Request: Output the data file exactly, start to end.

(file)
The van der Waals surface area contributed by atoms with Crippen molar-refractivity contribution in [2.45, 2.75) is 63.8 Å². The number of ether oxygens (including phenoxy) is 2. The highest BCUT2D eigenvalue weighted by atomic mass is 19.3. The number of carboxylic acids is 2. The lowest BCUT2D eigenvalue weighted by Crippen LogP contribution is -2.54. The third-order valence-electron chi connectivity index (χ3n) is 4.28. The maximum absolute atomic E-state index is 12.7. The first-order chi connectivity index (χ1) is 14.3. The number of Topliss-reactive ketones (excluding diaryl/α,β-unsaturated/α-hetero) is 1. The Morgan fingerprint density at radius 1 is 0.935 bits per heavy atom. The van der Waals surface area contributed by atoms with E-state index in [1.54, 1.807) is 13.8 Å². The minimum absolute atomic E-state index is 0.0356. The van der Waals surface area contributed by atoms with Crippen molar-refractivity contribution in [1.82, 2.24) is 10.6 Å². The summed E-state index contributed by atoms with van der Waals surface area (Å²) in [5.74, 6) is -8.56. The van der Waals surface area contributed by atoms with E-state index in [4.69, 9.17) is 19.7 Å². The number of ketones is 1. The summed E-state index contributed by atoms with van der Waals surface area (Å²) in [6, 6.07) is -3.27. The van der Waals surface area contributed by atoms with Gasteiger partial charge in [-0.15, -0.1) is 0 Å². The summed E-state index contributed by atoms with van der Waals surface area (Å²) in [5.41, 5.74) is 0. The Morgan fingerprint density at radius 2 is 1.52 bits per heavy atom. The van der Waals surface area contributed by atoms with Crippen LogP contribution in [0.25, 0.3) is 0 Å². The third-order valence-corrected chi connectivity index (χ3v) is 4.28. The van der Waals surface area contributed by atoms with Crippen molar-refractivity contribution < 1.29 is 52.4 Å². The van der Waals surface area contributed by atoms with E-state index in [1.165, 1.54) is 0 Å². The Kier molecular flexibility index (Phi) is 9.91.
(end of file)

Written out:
The van der Waals surface area contributed by atoms with Crippen molar-refractivity contribution in [2.45, 2.75) is 63.8 Å². The number of ether oxygens (including phenoxy) is 2. The highest BCUT2D eigenvalue weighted by atomic mass is 19.3. The number of carboxylic acids is 2. The lowest BCUT2D eigenvalue weighted by Crippen LogP contribution is -2.54. The third-order valence-electron chi connectivity index (χ3n) is 4.28. The maximum absolute atomic E-state index is 12.7. The first-order chi connectivity index (χ1) is 14.3. The number of Topliss-reactive ketones (excluding diaryl/α,β-unsaturated/α-hetero) is 1. The Morgan fingerprint density at radius 1 is 0.935 bits per heavy atom. The van der Waals surface area contributed by atoms with E-state index in [1.54, 1.807) is 13.8 Å². The minimum absolute atomic E-state index is 0.0356. The van der Waals surface area contributed by atoms with Crippen molar-refractivity contribution in [1.82, 2.24) is 10.6 Å². The summed E-state index contributed by atoms with van der Waals surface area (Å²) in [5.74, 6) is -8.56. The van der Waals surface area contributed by atoms with E-state index in [4.69, 9.17) is 19.7 Å². The number of ketones is 1. The summed E-state index contributed by atoms with van der Waals surface area (Å²) in [6, 6.07) is -3.27. The van der Waals surface area contributed by atoms with Gasteiger partial charge in [-0.15, -0.1) is 0 Å². The summed E-state index contributed by atoms with van der Waals surface area (Å²) in [5.41, 5.74) is 0. The Morgan fingerprint density at radius 2 is 1.52 bits per heavy atom. The van der Waals surface area contributed by atoms with Crippen LogP contribution in [0.25, 0.3) is 0 Å². The third-order valence-corrected chi connectivity index (χ3v) is 4.28. The van der Waals surface area contributed by atoms with Crippen molar-refractivity contribution < 1.29 is 52.4 Å². The van der Waals surface area contributed by atoms with E-state index in [1.165, 1.54) is 0 Å². The Kier molecular flexibility index (Phi) is 9.91.